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Reprieve to Somalia as Saudi Arabia lifts ban on livestock imports

Somalia
By Staff reporter , Garowe Online

MOGADISHU, Somalia - Somalia's bilateral relationship with Saudi Arabia has been boosted tremendously following the lift of the ban on livestock imports, a move that will open the Horn of Africa nation's international trade.

For a couple of years, Saudi Arabia banned livestock imports, particularly hides and skin, a move that negatively impacted the country's foreign income, which has been on the decline for decades.

Through the Ministry of Environment, Water, and Agriculture, Riyadh suspended the ban, a critical move that would give President Mohamed Abdullahi Farmajo a huge boost to resuscitate his dwindling political fortunes.

Since taking over in 2017, Farmajo, among others, has been facing criticism from the opposition and Somalis in the diaspora, who accuse him of "severing" diplomatic relationship with the country's traditional friends.

In a statement seen by Garowe Online, Saudi Arabia said: "The Ministry temporarily lifted the ban on importing meat [living livestock] from the Republic of Somalia, with the aim of strengthening local markets with imported livestock, in line with the role and responsibilities of the Ministry in ensuring food supply.”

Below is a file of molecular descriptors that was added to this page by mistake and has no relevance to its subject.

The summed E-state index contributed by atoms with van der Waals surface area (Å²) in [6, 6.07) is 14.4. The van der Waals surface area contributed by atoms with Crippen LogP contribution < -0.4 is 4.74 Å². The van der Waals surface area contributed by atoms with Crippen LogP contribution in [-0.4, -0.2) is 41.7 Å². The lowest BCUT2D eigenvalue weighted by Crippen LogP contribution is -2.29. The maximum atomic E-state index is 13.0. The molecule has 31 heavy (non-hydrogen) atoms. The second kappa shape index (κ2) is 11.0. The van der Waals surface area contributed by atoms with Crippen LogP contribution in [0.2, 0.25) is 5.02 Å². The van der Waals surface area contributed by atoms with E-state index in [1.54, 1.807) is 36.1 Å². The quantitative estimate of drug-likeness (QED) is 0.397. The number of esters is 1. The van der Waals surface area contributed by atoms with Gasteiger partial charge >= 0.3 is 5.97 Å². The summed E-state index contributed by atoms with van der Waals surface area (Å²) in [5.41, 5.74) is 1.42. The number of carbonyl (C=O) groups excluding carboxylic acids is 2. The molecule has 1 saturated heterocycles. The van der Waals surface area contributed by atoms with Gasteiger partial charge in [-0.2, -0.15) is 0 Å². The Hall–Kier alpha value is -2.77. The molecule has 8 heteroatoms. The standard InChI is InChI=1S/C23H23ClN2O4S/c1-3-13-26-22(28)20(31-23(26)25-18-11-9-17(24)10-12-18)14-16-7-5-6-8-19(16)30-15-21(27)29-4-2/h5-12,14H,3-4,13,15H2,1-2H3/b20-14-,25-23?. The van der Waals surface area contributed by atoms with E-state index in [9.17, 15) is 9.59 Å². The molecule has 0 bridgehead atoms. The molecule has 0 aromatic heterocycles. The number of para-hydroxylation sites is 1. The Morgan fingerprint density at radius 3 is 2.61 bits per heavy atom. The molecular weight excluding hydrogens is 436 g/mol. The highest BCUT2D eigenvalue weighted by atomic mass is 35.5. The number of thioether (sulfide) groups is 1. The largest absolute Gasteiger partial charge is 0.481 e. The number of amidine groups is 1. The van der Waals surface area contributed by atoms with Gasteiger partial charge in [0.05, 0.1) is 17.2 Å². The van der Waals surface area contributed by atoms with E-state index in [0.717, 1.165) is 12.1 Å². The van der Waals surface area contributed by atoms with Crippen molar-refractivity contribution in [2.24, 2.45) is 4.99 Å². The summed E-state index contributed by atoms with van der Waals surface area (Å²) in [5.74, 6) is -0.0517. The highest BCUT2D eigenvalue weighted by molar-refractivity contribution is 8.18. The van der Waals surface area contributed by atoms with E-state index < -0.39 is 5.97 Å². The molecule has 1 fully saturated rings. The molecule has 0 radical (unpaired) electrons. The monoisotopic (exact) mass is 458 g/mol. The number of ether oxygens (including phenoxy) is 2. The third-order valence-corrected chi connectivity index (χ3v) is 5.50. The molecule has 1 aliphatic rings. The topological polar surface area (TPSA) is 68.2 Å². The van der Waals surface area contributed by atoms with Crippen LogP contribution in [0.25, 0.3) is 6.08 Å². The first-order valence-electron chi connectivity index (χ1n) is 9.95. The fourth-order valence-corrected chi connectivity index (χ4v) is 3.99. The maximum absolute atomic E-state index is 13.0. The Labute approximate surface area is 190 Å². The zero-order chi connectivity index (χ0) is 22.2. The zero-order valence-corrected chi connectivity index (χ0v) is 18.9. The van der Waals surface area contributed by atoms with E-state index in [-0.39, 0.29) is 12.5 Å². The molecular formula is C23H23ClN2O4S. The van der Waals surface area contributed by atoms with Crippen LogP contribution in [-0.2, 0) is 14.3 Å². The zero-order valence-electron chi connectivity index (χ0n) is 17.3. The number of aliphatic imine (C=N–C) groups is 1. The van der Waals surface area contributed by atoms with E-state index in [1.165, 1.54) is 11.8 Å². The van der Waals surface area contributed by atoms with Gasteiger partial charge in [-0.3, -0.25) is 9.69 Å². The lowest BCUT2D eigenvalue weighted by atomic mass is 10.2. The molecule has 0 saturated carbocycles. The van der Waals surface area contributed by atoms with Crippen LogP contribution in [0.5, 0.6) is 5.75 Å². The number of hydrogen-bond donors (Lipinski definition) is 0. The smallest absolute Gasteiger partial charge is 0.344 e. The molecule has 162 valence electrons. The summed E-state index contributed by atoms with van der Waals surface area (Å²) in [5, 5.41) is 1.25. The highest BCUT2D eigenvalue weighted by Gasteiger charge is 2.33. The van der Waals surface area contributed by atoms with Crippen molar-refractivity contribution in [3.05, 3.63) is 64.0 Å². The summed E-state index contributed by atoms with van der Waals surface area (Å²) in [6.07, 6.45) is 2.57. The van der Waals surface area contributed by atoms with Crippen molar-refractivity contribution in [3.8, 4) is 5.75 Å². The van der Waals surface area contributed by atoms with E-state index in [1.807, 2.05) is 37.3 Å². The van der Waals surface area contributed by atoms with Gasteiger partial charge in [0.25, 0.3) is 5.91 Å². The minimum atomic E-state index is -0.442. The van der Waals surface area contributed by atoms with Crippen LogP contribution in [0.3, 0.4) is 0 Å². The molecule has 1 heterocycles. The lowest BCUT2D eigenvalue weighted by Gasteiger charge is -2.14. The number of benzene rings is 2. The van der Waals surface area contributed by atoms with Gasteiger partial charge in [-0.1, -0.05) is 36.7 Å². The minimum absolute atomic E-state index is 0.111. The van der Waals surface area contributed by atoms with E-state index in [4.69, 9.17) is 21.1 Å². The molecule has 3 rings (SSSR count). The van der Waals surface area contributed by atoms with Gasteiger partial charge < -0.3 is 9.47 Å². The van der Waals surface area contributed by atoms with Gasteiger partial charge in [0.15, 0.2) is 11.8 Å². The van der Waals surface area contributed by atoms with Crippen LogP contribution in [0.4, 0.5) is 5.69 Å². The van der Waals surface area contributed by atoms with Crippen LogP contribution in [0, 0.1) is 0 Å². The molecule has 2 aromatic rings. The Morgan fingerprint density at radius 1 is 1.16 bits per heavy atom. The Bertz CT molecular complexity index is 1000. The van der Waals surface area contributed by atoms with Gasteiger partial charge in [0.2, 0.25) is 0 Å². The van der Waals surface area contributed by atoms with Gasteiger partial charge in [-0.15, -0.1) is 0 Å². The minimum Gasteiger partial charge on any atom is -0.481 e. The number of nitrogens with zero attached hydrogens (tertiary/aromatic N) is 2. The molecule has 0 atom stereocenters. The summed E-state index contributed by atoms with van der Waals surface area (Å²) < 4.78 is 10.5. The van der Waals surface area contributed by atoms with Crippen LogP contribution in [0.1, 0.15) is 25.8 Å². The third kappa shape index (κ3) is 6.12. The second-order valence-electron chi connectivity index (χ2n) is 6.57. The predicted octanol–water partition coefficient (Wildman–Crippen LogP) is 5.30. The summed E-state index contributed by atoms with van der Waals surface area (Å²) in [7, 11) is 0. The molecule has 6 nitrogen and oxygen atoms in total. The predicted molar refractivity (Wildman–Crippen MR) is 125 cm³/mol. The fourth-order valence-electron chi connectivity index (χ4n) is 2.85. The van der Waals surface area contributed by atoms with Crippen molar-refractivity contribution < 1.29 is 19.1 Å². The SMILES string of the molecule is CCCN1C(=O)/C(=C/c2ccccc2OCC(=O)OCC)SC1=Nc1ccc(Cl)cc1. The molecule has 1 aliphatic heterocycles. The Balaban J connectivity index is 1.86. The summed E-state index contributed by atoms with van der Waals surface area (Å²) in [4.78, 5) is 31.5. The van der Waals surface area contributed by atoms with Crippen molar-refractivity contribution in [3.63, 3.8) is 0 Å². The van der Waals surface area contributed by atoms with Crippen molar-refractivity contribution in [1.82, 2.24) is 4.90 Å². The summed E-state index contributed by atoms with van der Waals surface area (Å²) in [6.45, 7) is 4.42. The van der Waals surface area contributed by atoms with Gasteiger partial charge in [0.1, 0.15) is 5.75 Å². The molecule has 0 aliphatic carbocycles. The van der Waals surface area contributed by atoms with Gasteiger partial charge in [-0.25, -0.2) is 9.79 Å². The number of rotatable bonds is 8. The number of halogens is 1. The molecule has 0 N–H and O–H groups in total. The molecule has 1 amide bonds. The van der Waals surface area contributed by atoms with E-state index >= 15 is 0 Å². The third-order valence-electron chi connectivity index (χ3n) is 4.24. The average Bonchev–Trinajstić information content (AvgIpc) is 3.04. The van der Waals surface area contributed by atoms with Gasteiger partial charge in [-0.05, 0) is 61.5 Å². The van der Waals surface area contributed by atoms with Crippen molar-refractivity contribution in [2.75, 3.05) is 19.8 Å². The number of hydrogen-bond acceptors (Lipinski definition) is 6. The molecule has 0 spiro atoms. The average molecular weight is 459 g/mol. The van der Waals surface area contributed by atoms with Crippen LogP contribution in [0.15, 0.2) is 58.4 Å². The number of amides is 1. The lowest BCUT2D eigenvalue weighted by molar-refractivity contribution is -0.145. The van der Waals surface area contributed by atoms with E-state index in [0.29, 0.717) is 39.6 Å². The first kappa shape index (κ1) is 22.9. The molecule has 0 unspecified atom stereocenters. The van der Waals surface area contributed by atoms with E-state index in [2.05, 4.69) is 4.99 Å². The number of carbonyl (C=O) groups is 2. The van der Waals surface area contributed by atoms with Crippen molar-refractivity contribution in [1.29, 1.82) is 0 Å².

Somalia is a major exporter of livestock; both living and processed products, which earns the impoverished nation foreign income, which plays a pivotal role in uplifting its a diminished economy that largely depends on donor funds.

According to the ministry, it's probably projected that at least 600,000 sheep and 100,000 camels will be delivered from Somalia to Saudi Arabia market within the next month to meet the rising demands.

This, Saudi Arabia added, will not be affected by the current Coronavirus uncertainty, given that all necessary requirements including quarantining, have been set to allow the plans to be executed without interruptions.

Crown Prince Mohammad Bin Salman Al Saud has been keen to restore normalcy within Riyadh and Mogadishu, which was occasioned by political differences. Saudi Arabia has not been closely supporting Somalia for some months now.

So fragile has been the relationship that Turkey and Qatar took advantage of, positioning themselves as "defacto" social-economic and geopolitical friends, something manifested in their infrastructural development in Somalia.

"This directive will be implemented immediately. It's good for both countries. We look forward to working closely with Somalia authorities as we revamp our trade partners for the sake of our people," the statement added.

For months now, Somalia has invested in resuscitating it's dwindling financial fortunes, occasioning the shuttle diplomatic missions, which have since yielded fruits.

A fortnight ago, the Paris Club Creditors, International Monetary Fund [IMF] and World Bank pumped millions of dollars towards clearing Somalia's debt, which stood at $5.2 billion as of last year.

The Paris Club Creditors cleared $1.7 billion while the two international lenders have pledged to reduce the amount to $534 million. Somalia has since qualified for the HIPC program, a further milestone for economic growth.

GAROWE ONLINE

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